One of the greatest challenges I face as a history professor is making course material both challenging and accessible to students.
This is also something that has been the topic of ongoing discussions with colleagues. In my career, I have found that it is far too easy for college faculty to stand firmly behind an expectation of “academic rigor” and then fail miserably at actually teaching anything. It is a simple fact that teachers teach. Without teaching, there is no student learning. One might think I would be a better student myself. Teachers teach. Students learn. It is a truth that reflects on life outside the history classroom.
With a perspective that is primarily historical, I sometimes miss the things that are right in front of me. One can spend too much time in the past (although I don’t think anyone has ever proven this) and by this, I mean that once a lesson of history is learned, it should be released.
Not forgotten, but released, so that the present and future can be informed by the past, but not controlled by it.
This is true for a nation. As it turns out, this is also true for individuals.
What do I mean when I say sometimes I miss the things that are right in front of me? An assignment I sometimes ask my students to complete, if only optionally, is to consider writing their personal history. It is an exercise meant to demonstrate that through a chronological or thematic narrative, a great story emerges that documents the human experience. Certain truths begin to emerge, and lessons reveal themselves. Besides challenging students to think historically (such as what and where are the primary source records of my life?), a happy accident is that it also provides an opportunity to explore the concept of releasing the lessons—letting go of historical events that mark various points in one’s life. A social scientist might call this, I don’t know…therapy.
Because I once wrote the history of my life up to a certain point (when it was assigned to me as therapy years ago), I only had a few years to make up when I took up this task again recently. My interest in this was academic; I wanted to see what the history book was recording about me. Soon enough, there in front of me were the lessons, things to be remembered but released.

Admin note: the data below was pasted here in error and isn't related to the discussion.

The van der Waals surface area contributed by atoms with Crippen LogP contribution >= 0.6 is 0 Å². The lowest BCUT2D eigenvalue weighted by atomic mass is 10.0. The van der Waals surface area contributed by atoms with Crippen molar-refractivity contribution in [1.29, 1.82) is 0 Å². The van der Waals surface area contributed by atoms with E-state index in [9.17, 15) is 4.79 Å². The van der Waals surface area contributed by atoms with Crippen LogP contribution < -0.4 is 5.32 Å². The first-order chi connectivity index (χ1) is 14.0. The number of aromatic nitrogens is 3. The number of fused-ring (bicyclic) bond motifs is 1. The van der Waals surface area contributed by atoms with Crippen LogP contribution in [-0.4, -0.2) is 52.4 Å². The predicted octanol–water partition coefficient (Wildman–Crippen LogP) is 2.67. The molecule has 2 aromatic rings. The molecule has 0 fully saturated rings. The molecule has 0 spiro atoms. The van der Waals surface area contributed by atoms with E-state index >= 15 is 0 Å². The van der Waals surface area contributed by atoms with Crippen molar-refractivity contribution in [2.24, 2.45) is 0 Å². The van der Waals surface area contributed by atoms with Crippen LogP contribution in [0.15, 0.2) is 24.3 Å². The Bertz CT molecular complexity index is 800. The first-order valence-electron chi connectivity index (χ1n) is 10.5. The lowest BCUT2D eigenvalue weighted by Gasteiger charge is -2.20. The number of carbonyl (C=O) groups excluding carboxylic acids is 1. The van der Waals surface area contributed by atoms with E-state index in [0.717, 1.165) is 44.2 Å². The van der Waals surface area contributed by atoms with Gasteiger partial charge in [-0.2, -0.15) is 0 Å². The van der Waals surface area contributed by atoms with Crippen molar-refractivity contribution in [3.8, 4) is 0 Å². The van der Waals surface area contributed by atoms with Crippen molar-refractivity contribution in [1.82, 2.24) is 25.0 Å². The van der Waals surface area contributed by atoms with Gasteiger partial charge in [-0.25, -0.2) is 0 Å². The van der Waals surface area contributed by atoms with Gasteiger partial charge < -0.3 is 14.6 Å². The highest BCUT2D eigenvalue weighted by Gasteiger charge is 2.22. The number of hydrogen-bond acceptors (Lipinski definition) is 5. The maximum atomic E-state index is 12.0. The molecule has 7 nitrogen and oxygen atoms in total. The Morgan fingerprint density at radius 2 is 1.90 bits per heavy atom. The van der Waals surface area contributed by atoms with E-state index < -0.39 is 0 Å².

It turns out my personal history of the past few years has shown me a few remarkably simple truths. These have been experiences that I suspect are universal to the human race and resonate with the most important lessons I’ve ever taught from a textbook: dramatic social change, wars (even the personal kind), relationships—the stuff of this life that becomes woven into history, no matter how small its scale or scope.
1) “Your children are not your children. They are the sons and daughters of Life’s longing for itself.” ~ Kahlil Gibran
Children grow up and leave home, but they never leave a mother’s heart. There will never be a time in my children’s lives when I am again as important as I once was…and yet, there will never be a time in my life when they will not be the most important things to me. It seems a cruel trick of divine order upon first inspection, but the irony is too sweet to be accidental. The lesson is in understanding that our children are teachers. Teachers teach. Students learn. It happens in every generation of mankind.